Thursday, July 21, 2011

It's official! Press release goes out.

Australian athlete Bruce Wallrodt (Western Australia)
prepares to throw in the F53 seated javelin event
in which he won the bronze medal at the 1996 Atlanta Paralympic Games
See more images loaded to Wikimedia Commons
The Australian Paralympic Committee (APC) today launched an exciting and innovative new project to tell the extraordinary story of the Paralympic sport movement in Australia.

Historians and experts from the University of Canberra, the University of Queensland and Wikimedia Australia will use Wikipedia and social networking tools, as well as traditional historical research, to tell Australia’s Paralympic history online and in print.

APC Chief Executive Jason Hellwig said the project will help ensure that the cultural and sporting significance of the Australian Paralympic movement is understood and recognised.

“We will assemble content from a variety of sources to engage the community and enhance the profile and presence of Paralympic sport,” Hellwig said.

“The result will be a rich, multi-dimensional history of the Paralympic movement in Australia, which can be added to as the Paralympic movement continues its rapid growth.”

The APC has secured the services of experienced sports historian Murray Phillips from the University of Queensland to lead the project.

“I have been writing sport history for over two decades, but the history of the Paralympic movement is a unique opportunity and I am thrilled to be involved. It is unique because it combines traditional forms of history with the ways in which the sporting past is created in the digital age,” Phillips said.

“This project will produce a book and online resources that capture the experiences of athletes, coaches, administrators and others who have generated the story of the Paralympic movement in Australia.”

In addition to Phillips’ involvement, the University of Queensland will engage the University of Canberra, through its National Institute of Sports Studies (UCNISS), to manage the project’s online components.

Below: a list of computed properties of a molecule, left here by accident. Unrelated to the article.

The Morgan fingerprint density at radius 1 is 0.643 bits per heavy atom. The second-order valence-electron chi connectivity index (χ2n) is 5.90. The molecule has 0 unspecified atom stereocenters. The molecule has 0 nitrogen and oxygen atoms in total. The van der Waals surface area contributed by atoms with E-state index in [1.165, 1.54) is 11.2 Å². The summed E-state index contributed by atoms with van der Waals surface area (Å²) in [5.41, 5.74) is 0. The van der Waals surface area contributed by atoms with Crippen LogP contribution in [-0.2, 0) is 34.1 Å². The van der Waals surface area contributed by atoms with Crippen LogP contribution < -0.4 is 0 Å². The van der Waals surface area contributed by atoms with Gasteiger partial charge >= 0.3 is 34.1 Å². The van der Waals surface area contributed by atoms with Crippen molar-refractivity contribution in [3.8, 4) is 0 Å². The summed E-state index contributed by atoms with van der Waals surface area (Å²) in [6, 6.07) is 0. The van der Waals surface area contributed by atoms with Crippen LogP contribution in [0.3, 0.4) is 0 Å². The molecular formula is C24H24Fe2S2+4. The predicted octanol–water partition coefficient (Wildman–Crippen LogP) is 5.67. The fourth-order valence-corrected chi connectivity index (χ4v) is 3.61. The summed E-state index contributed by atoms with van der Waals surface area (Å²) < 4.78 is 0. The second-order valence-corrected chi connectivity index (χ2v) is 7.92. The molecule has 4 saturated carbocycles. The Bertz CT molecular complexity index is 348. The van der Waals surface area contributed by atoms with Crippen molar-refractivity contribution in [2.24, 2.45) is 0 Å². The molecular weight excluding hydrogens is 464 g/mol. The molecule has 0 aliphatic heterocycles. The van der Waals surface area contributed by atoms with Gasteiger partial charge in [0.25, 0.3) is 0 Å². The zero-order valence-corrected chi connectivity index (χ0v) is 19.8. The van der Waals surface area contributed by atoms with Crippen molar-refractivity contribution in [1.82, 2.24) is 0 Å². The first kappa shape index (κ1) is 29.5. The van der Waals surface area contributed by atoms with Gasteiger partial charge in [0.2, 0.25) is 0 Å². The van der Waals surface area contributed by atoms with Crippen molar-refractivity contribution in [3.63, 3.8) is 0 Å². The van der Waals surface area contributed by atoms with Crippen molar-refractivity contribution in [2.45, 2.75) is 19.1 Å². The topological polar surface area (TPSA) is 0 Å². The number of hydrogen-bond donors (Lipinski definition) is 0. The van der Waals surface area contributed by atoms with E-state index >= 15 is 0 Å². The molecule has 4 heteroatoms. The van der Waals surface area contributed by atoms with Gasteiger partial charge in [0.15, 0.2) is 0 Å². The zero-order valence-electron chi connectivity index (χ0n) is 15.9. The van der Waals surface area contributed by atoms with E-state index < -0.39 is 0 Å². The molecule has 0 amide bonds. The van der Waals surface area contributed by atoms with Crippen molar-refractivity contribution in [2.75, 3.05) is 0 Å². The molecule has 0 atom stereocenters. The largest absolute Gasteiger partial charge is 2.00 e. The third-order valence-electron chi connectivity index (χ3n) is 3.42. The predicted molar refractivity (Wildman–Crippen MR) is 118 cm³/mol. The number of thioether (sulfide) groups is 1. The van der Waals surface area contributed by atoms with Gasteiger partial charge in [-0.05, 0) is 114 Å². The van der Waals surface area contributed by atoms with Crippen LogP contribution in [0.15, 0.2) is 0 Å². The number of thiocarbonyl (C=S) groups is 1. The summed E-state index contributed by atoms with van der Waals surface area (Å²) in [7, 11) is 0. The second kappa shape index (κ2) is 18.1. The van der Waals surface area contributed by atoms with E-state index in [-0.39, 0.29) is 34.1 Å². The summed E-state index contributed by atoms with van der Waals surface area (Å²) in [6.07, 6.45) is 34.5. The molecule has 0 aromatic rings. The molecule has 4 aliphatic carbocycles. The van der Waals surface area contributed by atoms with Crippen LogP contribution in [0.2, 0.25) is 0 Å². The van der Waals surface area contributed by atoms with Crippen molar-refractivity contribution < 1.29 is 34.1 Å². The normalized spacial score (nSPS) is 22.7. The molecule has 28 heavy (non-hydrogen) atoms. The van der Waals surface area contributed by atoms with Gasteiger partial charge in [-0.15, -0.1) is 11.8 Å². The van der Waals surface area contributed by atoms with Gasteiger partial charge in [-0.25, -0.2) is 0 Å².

“The National Institute of Sport Studies is delighted and honoured to be a partner in this exciting venture,” said UCNISS Director, Professor Keith Lyons.

“We are keen to share our experience of open access publication in this project and to contribute to the flourishing of Australian Paralympic sport."

A key component of the project will be the establishment of an Australian Paralympic project through Wikipedia.

Wikimedia Australia President John Vandenberg said: “Our Australian user group will assist members of the Australian Paralympic community to contribute to the Wikipedia content as Wikipedia editors, helping to foster the sense of a Paralympic community.”

A program of outreach and support work will assist Wikipedia volunteer editors to engage with the Paralympic community to enhance Wikipedia’s Paralympic coverage through articles which incorporate and link to images, videos, audio and websites.

“We will address the gaps in the information about Australia’s contribution to the Paralympic movement through the publication of a large number of articles on Wikipedia – the world's largest free content website,” Mr Vandenberg said.

To assist in this process, the APC is making available through Wikimedia Commons a significant proportion of its photograph collection of more than 35,000 images. The first of these, from the 1996 Atlanta Paralympic Games, are now available for free use through the Wikimedia Commons website. (Search “Australia at the 1996 Summer Paralympics”.)

The donation of photos will fill a gap in the availability of high quality images of Paralympic sport which can be used to highlight the achievements of this unique sporting movement. Photos from other Games and events will be progressively made available by the APC.

The project is part of the APC’s commitment to collect, manage and preserve Paralympic history in Australia, and is one of a number of APC initiatives currently underway to ensure Australia’s Paralympic history is accessible and understood.

The APC’s history project also includes:

  • Oral history interviews with major contributors to the Paralympic movement in Australia, through the National Library of Australia’ oral history program;
  • The production of audio-visual interviews to complement the oral histories;
  • The ongoing collection of Paralympic vision, images, audio and press clips managed by the Australian Sports Commission through the National Sports Information Centre.
  • The development of the APC’s in-house library;
  • The launch of the Australian Paralympic Hall of Fame, with the inaugural inductees to be announced on 29 August, 2011;
  • The staging of Paralympic Team reunions,
  • The establishment of an Australian Paralympic alumni;
  • A physical collection of memorabilia.
You can track the progress of this project, by following the project blog.